Abillon, Anne-France

Anne-France, Abillon, Vains, France

Under her regard, a plant or mineral undergoes a naive deconstruction of the universe that exalts detail as an essential component. We discover detail detached from the whole in a sovereign autonomy that reveals the radical originality of its form and its perfectly contingent inscription in a space in which it is freely deployed. Yoland Simon

Poetry of the landscape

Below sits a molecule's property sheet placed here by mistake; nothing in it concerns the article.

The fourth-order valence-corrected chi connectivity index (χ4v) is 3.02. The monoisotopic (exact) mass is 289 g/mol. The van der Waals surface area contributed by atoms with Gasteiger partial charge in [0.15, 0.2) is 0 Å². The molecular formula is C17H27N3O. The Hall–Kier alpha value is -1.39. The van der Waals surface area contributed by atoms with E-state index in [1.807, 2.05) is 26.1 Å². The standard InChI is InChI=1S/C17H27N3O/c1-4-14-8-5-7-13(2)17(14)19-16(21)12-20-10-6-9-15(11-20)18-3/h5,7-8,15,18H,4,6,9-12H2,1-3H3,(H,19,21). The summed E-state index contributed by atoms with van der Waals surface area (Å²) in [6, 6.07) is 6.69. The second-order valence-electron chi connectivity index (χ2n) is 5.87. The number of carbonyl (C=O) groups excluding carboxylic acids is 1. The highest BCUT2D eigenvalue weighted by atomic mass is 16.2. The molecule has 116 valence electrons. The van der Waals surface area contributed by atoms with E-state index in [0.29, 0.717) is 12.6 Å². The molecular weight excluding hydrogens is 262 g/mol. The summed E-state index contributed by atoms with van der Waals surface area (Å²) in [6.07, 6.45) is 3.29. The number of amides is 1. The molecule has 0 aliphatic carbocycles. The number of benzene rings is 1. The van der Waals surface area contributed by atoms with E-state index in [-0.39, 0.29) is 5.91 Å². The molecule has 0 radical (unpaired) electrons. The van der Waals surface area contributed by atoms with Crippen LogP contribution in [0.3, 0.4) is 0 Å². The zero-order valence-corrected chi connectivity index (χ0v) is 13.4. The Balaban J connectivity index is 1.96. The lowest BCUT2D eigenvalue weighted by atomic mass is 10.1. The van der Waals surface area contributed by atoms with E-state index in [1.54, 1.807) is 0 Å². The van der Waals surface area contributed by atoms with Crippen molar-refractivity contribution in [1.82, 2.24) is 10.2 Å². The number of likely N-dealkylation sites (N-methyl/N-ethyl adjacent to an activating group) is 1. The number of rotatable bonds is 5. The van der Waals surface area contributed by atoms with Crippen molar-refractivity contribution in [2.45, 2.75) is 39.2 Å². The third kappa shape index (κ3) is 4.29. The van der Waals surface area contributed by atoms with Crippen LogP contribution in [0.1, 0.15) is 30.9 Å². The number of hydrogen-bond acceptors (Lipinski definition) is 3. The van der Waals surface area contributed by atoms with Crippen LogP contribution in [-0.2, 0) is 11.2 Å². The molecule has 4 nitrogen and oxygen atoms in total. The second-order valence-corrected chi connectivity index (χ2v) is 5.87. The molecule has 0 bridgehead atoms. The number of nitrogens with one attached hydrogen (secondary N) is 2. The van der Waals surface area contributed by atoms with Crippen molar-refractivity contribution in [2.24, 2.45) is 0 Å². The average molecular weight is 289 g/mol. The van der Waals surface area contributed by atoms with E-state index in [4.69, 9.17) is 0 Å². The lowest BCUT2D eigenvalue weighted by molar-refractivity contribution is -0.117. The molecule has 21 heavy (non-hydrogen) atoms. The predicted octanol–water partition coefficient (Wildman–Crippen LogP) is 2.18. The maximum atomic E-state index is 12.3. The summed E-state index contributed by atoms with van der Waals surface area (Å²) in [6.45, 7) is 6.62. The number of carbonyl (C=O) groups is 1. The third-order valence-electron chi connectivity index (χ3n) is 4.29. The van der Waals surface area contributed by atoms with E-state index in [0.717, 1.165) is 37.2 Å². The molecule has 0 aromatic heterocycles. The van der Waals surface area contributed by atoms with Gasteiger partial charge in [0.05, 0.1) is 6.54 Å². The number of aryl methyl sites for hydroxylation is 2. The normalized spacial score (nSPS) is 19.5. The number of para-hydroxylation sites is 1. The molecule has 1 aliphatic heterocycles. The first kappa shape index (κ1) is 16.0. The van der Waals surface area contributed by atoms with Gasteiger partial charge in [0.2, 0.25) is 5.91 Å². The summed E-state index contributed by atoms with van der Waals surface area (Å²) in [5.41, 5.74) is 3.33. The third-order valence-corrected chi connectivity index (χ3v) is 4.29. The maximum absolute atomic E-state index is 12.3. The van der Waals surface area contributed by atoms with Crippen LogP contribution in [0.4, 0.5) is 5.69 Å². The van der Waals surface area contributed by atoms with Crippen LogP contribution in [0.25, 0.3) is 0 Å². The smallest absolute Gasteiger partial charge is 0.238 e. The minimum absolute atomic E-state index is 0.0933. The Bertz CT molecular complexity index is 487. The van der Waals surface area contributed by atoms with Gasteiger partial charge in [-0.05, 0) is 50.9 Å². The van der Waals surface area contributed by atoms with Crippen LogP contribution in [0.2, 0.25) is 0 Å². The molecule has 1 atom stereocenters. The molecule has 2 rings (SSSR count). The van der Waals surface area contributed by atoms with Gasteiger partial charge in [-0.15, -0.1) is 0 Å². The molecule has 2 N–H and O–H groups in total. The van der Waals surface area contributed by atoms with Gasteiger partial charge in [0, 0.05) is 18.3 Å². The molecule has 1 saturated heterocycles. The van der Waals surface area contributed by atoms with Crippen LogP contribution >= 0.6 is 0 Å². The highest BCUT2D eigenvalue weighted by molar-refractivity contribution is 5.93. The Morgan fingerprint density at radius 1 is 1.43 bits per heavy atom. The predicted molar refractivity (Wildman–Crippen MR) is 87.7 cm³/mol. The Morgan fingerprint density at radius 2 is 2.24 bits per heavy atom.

In our philosophy classes, thanks to gestalt theory, we learned that the whole may be different from the sum of the parts, which we only perceive in the formal context relating them. Anne-France Abillon, however, invites us to take part in a radically different operation. Under her regard, a plant or mineral undergoes a naive deconstruction of the universe that exalts detail as an essential component. We discover detail detached from the whole in a sovereign autonomy that reveals the radical originality of its form and its perfectly contingent inscription in a space in which it is freely deployed. Thus, trees and their foliage, plants and their blooms, and leaves and their intimate lineaments paint the fascinating calligraphy of ancient alphabets or the exquisitely composed networks of antique lace. In an astonishing reversal, nature now imitates man and his meticulous works. The artist recomposes from the real, using motifs one might call miniatures, illuminations, mosaics, arabesques, hieroglyphs, cabalistic signs. Striving for meaning is useless, however. Here, nature has ceased to be the temple of a mysterious and profound unity. On the contrary, nature is to be read through the diversity of its configurations. We are to surprise the contours of the pieces of the puzzle, without attempting to assemble them. My words fail to do justice to what the eyes capture, what the artist has seized in her compositions: the interlacements and intertwinements of branches, the pure geometries of fine twigs, the foliar laminae strung with steely veins, the thin verticals of birches, as orderly as garden fences. But, once again, there is no need for recognition. Botany compiles erudite nomenclatures; botany transforms fragments into clues. Anne-France Abillon has chosen to magnify fragments in an anonymous isolation.

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